Brooklyn is this bike’s natural habitat, but getting there was a chore as we sliced through Manhattan, and trudged through traffic. We breathing in the skunked odors of Gotham as we traversed the Brooklyn Bridge, where the R nineT Scrambler feels right at home, being both substantial in footprint and more powerful for traffic squirts than its competitors. The suspension was still a letdown when slamming over rough pavement, but it at least feels like you’re hammering off road.
Our only goal for this day was to head to Jane Motorcycles, and there I thought about the reason for the Scrambler’s existence.
A more perfect setting couldn’t have been picked. It’s a pastiche of motorcycle culture, where motorcycles are more interior decor than objects to be ridden. Here you can buy gloves that will cost you more than a pair of race gauntlets, with as much protection as grandma’s knit scarves.
I have friends who have been tossed out of this place. Turns out the owner didn’t like criticisms of his “custom” XS650, but the Walt Siegel bikes found here are exquisite. The coffee is wonderful too.
It’s the ideal place for the ideal R NineT Scrambler customer, someone who goes from Pinterest, to BikeEXIF, to writing a check in under a week for both the bike the clothes to match their new lifestyle.
They’ll love the R nineT Scrambler at $13,000, as it offers them the air of adventure for less.
For me, the R nineT Scrambler doesn’t go far enough toward its mission. It is neither excellent for off-roading, nor as special to ride on the street as the regular R nineT.
Playing armchair product planner, I would have retained the 15k price point of its sibling and pilfered the GS parts bins for suspension and brakes. Then they would have the best-equipped scrambler in the industry.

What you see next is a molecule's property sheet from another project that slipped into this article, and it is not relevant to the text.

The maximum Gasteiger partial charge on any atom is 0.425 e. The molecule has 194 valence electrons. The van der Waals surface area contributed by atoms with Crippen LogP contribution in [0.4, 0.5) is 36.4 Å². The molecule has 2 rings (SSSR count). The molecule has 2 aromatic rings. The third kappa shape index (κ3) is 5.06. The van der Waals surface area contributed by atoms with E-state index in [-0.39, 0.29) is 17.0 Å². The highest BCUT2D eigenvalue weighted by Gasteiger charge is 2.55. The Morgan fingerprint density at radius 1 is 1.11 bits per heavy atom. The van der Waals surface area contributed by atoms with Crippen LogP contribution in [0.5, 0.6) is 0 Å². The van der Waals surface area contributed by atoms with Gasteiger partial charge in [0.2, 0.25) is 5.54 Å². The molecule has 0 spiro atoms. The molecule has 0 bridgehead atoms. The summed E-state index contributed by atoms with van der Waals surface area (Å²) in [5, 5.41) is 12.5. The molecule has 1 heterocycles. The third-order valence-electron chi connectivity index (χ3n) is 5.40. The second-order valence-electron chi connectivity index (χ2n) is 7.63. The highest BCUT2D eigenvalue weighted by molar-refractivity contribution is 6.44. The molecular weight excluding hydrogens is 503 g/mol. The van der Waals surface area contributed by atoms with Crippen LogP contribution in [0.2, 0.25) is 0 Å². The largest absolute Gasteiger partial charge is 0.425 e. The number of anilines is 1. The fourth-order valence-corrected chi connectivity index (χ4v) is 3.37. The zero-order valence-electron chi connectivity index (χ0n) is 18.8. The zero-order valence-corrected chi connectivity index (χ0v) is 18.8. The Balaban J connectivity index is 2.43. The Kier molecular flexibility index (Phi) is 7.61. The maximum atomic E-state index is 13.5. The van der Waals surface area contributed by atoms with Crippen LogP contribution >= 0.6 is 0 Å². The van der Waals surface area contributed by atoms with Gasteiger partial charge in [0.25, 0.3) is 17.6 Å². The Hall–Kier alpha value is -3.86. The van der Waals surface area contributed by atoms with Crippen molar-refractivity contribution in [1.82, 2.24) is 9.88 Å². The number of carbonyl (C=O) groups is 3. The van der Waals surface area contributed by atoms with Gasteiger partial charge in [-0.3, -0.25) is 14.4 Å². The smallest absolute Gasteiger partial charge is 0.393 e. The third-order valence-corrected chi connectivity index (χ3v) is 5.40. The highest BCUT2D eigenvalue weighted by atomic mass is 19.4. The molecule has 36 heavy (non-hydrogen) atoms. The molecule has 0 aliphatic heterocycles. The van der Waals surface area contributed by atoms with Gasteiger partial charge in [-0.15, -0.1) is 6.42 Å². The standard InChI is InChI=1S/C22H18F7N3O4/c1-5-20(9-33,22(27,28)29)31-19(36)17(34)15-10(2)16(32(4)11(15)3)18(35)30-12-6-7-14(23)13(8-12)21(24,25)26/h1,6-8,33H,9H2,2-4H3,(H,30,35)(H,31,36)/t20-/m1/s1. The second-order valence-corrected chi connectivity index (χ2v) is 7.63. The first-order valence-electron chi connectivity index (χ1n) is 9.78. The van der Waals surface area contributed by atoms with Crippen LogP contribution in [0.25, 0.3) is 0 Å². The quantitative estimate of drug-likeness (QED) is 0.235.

But instead, they have a bike that is split in the middle between its form and its function. If you can shred a dirt bike, you can shred on this (although you’ll wonder why you’re doing it on something so expensive). But if you’re new to dirt, there are options that will inspire more confidence, be easier to pick up, and not have a heady repair bill when you splinter it into a billion pieces.
Is it a “scrambler”? Is anything in this class? Not really. I know only two people who use their bikes up to the scrambler label (splitting time on dirt and street), and they both ride modern ADV bikes from open highways to single tracks that would make a dirt bike pause.
Scrambler, in modern usage, is more marketing veneer than functional category. You can take any of the new scrambler breed off road, but that doesn’t mean they’re particularly good there. I took my Triumph Bonneville to a Road America track day once; does that make it a sportbike? No, that makes me a guy looking for a good time, which you can do on any scrambler, or any bike, period.
The new R nineT Pure is the way to go if you don’t want to stretch to the original R nineT, and don’t want the cafe-esque R nineT Racer. The Pure, launched at Intermot while we were on this trip, it has no off-road intentions, but the same awesome motor, and similar design, with the same suspension and brakes, just slightly lowered and with a front 17-inch cast front wheel instead of 19.
But it will cost even less than the Scrambler, something near $11,500 if the pricing model of the R nineT’s stay consistent. And at that price point, it’s a supremely awesome value in the retro modern fold, component changes and all.
Throw some knobbies on that and you’d have nearly the same bike as the Scrambler with a significant chunk of change left over for activities. I suggest buying a beat to hell enduro. That’s a real scrambler.